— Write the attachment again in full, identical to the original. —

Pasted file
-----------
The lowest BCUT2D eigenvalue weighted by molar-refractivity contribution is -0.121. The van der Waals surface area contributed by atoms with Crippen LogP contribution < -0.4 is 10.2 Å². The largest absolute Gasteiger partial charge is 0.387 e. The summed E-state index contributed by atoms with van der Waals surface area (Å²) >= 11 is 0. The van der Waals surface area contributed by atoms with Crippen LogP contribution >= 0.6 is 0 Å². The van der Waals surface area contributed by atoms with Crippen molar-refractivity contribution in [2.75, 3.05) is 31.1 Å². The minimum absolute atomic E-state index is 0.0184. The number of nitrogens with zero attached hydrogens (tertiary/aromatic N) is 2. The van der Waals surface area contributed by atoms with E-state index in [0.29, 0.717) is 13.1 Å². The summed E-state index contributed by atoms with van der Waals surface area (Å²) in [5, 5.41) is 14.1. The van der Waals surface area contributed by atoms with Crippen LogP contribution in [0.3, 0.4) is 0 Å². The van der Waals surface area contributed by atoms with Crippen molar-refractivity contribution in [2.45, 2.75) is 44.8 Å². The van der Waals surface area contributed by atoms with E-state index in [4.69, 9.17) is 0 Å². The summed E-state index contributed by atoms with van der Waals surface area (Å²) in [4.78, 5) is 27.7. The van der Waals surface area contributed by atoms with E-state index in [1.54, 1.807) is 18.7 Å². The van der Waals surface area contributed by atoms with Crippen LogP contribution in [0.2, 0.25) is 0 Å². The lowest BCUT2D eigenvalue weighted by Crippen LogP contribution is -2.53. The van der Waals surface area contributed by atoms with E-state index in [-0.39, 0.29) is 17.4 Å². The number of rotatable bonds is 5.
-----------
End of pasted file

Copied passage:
The lowest BCUT2D eigenvalue weighted by molar-refractivity contribution is -0.121. The van der Waals surface area contributed by atoms with Crippen LogP contribution < -0.4 is 10.2 Å². The largest absolute Gasteiger partial charge is 0.387 e. The summed E-state index contributed by atoms with van der Waals surface area (Å²) >= 11 is 0. The van der Waals surface area contributed by atoms with Crippen LogP contribution >= 0.6 is 0 Å². The van der Waals surface area contributed by atoms with Crippen molar-refractivity contribution in [2.75, 3.05) is 31.1 Å². The minimum absolute atomic E-state index is 0.0184. The number of nitrogens with zero attached hydrogens (tertiary/aromatic N) is 2. The van der Waals surface area contributed by atoms with E-state index in [0.29, 0.717) is 13.1 Å². The summed E-state index contributed by atoms with van der Waals surface area (Å²) in [5, 5.41) is 14.1. The van der Waals surface area contributed by atoms with Crippen LogP contribution in [0.3, 0.4) is 0 Å². The van der Waals surface area contributed by atoms with Crippen molar-refractivity contribution in [2.45, 2.75) is 44.8 Å². The van der Waals surface area contributed by atoms with E-state index in [4.69, 9.17) is 0 Å². The summed E-state index contributed by atoms with van der Waals surface area (Å²) in [4.78, 5) is 27.7. The van der Waals surface area contributed by atoms with E-state index in [1.54, 1.807) is 18.7 Å². The van der Waals surface area contributed by atoms with Crippen LogP contribution in [0.2, 0.25) is 0 Å². The lowest BCUT2D eigenvalue weighted by Crippen LogP contribution is -2.53. The van der Waals surface area contributed by atoms with E-state index in [-0.39, 0.29) is 17.4 Å². The number of rotatable bonds is 5.